In 1970, Chomsky gave a speech that was broadcast on Radio Hanoi. He told the North Vietnamese that "[Y]our cause is the cause of humanity as it moves forward toward liberty and justice, toward the socialist society in which free, creative men control their own destiny ... I believe that in the United States there will be some day a social revolution that will be of great significance to us and all of mankind, and if this hope is to be proven correct, it will be in large part because the people of Vietnam have shown us the way." Not only did he support Ho Chi Minh, but he also defended Pol Pot, until the scope of the Cambodian butcher's atrocities was found to be so great that even he could no longer deny them.

For all his anti-capitalist drivel, Chomsky shows no compunction about exploiting the terrorist attacks. He hastily slapped together a collection of seven interviews, put a picture of the World Trade Center on the cover, wittily entitled the book 9-11, and got it on the shelves before the fires at Ground Zero were even extinguished.

He exhaustively likens the U.S.A. to Nazi Germany, apparently based on some transitive property of geopolitics, which goes something like this: Nazi Germany opposed the Soviet Union during the Second World War, and the United States opposed the Soviet Union after the Second World War; therefore, the postwar United States is equal to the Third Reich. He even asserts that the postwar U.S. was bent on world domination. Funny our rebuilding the countries of our vanquished foes, then. Chomsky even imagines that the reason the U.S. invaded Grenada is that we feared the tiny nation would build a socialist Xanadu, and expose the inferiority of our capitalist republic. His bloviations have been dismantled by more responsible commentators in the mainstream of the political Left (Christopher Hitchens) and Right (David Horowitz). For that, they both deserve our thanks, but any intellectual analysis of Chomsky's stated political beliefs -- even a systematic and thorough shredding of them -- lends them a false sense of legitimacy. Suffice it to say, the man is a liar, a traitor, and an ass.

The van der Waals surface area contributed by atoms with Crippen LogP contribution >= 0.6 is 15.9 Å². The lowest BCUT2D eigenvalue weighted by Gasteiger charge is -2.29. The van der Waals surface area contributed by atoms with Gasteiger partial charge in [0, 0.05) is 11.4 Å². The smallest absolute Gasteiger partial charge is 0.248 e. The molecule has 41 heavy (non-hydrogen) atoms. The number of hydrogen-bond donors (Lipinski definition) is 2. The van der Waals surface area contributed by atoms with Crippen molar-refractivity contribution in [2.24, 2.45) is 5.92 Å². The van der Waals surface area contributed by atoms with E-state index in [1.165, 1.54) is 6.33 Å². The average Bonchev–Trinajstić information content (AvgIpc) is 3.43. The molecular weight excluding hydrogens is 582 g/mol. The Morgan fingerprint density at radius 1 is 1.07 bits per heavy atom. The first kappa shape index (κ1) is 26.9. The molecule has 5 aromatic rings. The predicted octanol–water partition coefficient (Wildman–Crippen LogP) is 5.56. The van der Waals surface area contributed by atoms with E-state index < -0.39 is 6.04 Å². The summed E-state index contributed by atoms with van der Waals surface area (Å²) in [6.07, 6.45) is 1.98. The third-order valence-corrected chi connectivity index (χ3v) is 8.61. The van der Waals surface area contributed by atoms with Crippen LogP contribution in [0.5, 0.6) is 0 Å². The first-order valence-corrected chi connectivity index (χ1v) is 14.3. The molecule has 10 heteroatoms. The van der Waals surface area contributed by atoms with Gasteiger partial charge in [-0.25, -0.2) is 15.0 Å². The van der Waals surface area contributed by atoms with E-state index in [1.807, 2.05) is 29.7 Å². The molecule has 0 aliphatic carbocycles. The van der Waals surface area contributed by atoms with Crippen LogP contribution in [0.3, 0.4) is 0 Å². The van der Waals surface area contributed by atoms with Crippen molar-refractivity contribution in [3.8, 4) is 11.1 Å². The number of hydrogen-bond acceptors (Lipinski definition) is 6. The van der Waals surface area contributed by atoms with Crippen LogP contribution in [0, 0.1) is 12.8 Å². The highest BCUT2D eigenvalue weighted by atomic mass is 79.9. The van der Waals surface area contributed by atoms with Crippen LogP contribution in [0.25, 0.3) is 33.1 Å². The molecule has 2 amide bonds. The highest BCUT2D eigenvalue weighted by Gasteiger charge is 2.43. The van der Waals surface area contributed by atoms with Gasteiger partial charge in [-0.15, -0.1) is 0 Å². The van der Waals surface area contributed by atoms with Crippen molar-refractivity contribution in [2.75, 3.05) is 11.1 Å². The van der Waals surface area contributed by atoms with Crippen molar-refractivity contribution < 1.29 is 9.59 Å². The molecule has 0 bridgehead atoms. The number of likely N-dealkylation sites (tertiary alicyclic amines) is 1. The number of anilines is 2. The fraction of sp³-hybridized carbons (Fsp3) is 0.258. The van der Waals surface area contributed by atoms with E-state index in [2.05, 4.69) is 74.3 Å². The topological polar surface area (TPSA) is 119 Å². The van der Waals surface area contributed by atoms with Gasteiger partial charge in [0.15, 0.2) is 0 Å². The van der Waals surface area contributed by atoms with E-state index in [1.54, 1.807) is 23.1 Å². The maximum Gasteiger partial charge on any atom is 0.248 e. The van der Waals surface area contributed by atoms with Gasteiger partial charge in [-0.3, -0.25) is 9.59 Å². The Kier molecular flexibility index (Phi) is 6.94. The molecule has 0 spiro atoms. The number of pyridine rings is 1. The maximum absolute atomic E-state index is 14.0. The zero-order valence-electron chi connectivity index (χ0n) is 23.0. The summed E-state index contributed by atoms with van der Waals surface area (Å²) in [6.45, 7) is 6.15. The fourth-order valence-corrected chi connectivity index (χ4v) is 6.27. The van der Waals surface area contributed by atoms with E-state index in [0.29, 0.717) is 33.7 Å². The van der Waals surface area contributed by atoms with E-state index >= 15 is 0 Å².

Stephanie Coontz -- A professor of "family studies" at Evergreen State College in Washington state, she is an advocate of federally subsidized child care, and mandating that employers provide paid family leave. She says that the social effect of single parenthood is "hugely exaggerated."

Kia Corthron -- A playwright and NEA grant recipient who participated in a Refuse & Resist event called "Imagine: Iraq," which consisted of eight plays by different authors, written in protest of U.S. and U.N. sanctions against that country.

Kevin Danaher -- Co-founder of Global Exchange. See: Benjamin, Medea.

Ossie Davis -- The veteran actor and director was recently flayed in a Weekly Standard article by Lee Bockhorn, for his long-running Communist sympathies. In particular, it points out an article Davis wrote in 1967 for a Communist magazine called the New World Review. The piece, entitled "A Black Man's Salute," was published as part of a collection of essays called "Symposium of the USSR: The First Fifty Years." In it, Davis wrote, "[F]ifty years ago when the good news came out of Russia that men there had decided to abandon capitalism and attempt to construct ... a system of true equality ultimately to be formulated as 'from each according to his ability, to each according to his needs,' it was only natural that black men should associate their own hopes and their own expectations with the promise of socialism." Mind you, he was writing this fourteen years after the reign of Josef Stalin.

Mos Def -- A rapper without any major left-wing credentials to his name, he's apparently trying to build up his resume.